with mould. Here, surely, we have a case of spontaneous generation. Let us look to its history.
After the air has been expelled from a boiling liquid, it is difficult to continue the ebullition without "bumping." The liquid remains still for intervals, and then rises with sudden energy. It did so in the case now under consideration; and one of the tubes boiled over, the liquid overspreading the resinous surface in which the bell-jar was imbedded. For three weeks the infusions had remained perfectly clear. At the end of this time, with a view of renewing the air of the bell-jar, it was exhausted, and refilled by fresh air which had passed through a plug of cotton-wool. As the air entered, attention was attracted by two small spots of penicillium resting on the liquid which had boiled over. It was at once remarked that the experiment was a dangerous one, as the entering air would probably detach some of the spores of the penicillium, and diffuse them in the bell-jar. This was, therefore, filled very slowly, so as to render the disturbance a minimum. Next day, however, a tuft of mycelium was observed at the bottom of one of the three tubes; namely, that containing the hay-infusion. It has by this time grown so as to fill a large portion of the tube. For nearly a month longer, the two tubes containing the turnip and mutton infusions maintained their transparency unimpaired. Late in December, the mutton-infusion, which was in dangerous proximity to the outer mould, showed a tuft upon its surface. The beef-infusion continued bright and clear for nearly a fortnight longer. The recent cold weather caused me to add a third gas-stove to the two which had previously warmed the room in which the experiments are conducted. The warmth of this stove played upon one side of the bell-jar, causing currents; and, on the day after the lighting of the stove, the beef-infusion gave birth to a tuft of mycelium. In this case, the small spots of penicillium might have readily escaped attention; and, had they done so, we should have had here three cases of "spontaneous generation" far more striking than many that have been adduced.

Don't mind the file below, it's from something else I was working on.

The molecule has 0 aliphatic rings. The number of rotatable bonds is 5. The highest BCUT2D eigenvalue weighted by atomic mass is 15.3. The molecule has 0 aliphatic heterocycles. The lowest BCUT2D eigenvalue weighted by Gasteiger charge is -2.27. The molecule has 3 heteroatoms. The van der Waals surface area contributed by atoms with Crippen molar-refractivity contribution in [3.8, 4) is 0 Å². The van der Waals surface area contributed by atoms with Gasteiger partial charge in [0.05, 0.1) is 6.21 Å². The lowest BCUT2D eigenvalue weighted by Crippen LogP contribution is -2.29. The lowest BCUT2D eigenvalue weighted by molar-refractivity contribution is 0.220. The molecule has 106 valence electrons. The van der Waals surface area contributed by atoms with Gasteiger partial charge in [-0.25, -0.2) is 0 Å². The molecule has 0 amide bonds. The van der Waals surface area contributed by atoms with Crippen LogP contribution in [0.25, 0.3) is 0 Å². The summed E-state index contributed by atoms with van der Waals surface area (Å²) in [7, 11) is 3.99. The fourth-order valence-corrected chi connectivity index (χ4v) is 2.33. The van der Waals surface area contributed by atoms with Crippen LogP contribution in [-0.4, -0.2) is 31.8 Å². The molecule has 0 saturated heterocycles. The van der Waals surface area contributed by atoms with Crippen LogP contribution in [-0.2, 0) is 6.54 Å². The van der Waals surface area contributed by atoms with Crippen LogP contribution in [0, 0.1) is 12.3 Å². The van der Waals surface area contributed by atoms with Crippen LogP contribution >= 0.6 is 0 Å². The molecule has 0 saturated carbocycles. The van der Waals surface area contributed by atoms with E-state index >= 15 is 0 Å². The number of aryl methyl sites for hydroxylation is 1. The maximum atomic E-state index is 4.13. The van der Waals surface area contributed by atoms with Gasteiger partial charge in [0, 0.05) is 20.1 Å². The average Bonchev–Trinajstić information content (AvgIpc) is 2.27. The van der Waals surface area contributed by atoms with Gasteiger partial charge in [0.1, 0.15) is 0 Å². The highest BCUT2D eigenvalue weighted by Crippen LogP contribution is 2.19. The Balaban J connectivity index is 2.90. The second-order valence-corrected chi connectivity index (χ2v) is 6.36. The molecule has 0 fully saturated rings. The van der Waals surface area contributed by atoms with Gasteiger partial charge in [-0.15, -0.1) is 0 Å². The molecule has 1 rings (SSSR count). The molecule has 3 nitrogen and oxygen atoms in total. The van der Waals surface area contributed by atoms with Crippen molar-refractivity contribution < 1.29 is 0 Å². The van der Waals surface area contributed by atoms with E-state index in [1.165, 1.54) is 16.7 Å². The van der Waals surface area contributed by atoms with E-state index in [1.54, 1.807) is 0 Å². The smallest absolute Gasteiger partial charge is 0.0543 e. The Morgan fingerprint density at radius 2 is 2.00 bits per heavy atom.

In further illustration of the dangers incurred in this field of inquiry, the excellent paper of Dr. Roberts on "Biogenesis," in the Philosophical Transactions for 1874, is referred to. Dr. Roberts fills the bulb of an ordinary pipette up to about two-thirds of its capacity with the infusion to be examined. In the neck of the pipette he places a plug of dry cotton-wool. He then hermetically seals the neck, and dips the bulb into boiling water or hot oil, where he permits it to remain the requisite time. Here we have no disturbance from ebullition, and no loss by evaporation. The bulb is removed from the hot water, and permitted to cool. The sealed end of the neck is then filed off, the cotton-wool alone interposing between the infusion and the atmosphere.
The arrangement is beautiful, but it has one weak point. Cotton-wool free from germs is not to be found, and the plug employed by